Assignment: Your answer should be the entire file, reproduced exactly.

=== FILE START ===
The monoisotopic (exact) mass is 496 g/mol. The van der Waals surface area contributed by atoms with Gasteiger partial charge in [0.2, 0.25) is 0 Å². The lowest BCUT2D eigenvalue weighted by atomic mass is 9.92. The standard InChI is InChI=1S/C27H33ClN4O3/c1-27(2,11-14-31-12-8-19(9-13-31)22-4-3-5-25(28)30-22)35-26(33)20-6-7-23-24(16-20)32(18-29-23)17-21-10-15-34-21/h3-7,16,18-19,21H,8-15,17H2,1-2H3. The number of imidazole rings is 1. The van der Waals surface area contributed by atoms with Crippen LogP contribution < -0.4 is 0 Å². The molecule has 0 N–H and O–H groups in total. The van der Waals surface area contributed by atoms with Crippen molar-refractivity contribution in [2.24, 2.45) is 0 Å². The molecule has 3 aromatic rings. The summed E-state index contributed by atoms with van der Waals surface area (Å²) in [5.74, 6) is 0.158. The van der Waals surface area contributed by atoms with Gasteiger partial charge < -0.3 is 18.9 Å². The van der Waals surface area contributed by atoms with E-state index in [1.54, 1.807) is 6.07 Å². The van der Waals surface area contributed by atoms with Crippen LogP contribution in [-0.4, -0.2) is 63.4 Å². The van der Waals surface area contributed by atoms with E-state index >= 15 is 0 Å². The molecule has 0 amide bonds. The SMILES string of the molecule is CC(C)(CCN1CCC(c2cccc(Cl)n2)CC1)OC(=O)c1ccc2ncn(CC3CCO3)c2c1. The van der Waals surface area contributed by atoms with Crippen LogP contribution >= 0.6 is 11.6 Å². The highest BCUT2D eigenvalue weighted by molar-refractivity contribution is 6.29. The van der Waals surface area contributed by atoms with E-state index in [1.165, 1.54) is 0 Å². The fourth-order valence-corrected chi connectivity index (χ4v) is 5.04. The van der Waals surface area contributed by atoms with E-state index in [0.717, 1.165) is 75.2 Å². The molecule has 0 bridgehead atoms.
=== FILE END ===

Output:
The monoisotopic (exact) mass is 496 g/mol. The van der Waals surface area contributed by atoms with Gasteiger partial charge in [0.2, 0.25) is 0 Å². The lowest BCUT2D eigenvalue weighted by atomic mass is 9.92. The standard InChI is InChI=1S/C27H33ClN4O3/c1-27(2,11-14-31-12-8-19(9-13-31)22-4-3-5-25(28)30-22)35-26(33)20-6-7-23-24(16-20)32(18-29-23)17-21-10-15-34-21/h3-7,16,18-19,21H,8-15,17H2,1-2H3. The number of imidazole rings is 1. The van der Waals surface area contributed by atoms with Crippen LogP contribution < -0.4 is 0 Å². The molecule has 0 N–H and O–H groups in total. The van der Waals surface area contributed by atoms with Crippen molar-refractivity contribution in [2.24, 2.45) is 0 Å². The molecule has 3 aromatic rings. The summed E-state index contributed by atoms with van der Waals surface area (Å²) in [5.74, 6) is 0.158. The van der Waals surface area contributed by atoms with Gasteiger partial charge < -0.3 is 18.9 Å². The van der Waals surface area contributed by atoms with E-state index in [1.54, 1.807) is 6.07 Å². The van der Waals surface area contributed by atoms with Crippen LogP contribution in [-0.4, -0.2) is 63.4 Å². The van der Waals surface area contributed by atoms with E-state index >= 15 is 0 Å². The molecule has 0 amide bonds. The SMILES string of the molecule is CC(C)(CCN1CCC(c2cccc(Cl)n2)CC1)OC(=O)c1ccc2ncn(CC3CCO3)c2c1. The van der Waals surface area contributed by atoms with Crippen LogP contribution >= 0.6 is 11.6 Å². The highest BCUT2D eigenvalue weighted by molar-refractivity contribution is 6.29. The van der Waals surface area contributed by atoms with E-state index in [1.165, 1.54) is 0 Å². The fourth-order valence-corrected chi connectivity index (χ4v) is 5.04. The van der Waals surface area contributed by atoms with E-state index in [0.717, 1.165) is 75.2 Å². The molecule has 0 bridgehead atoms.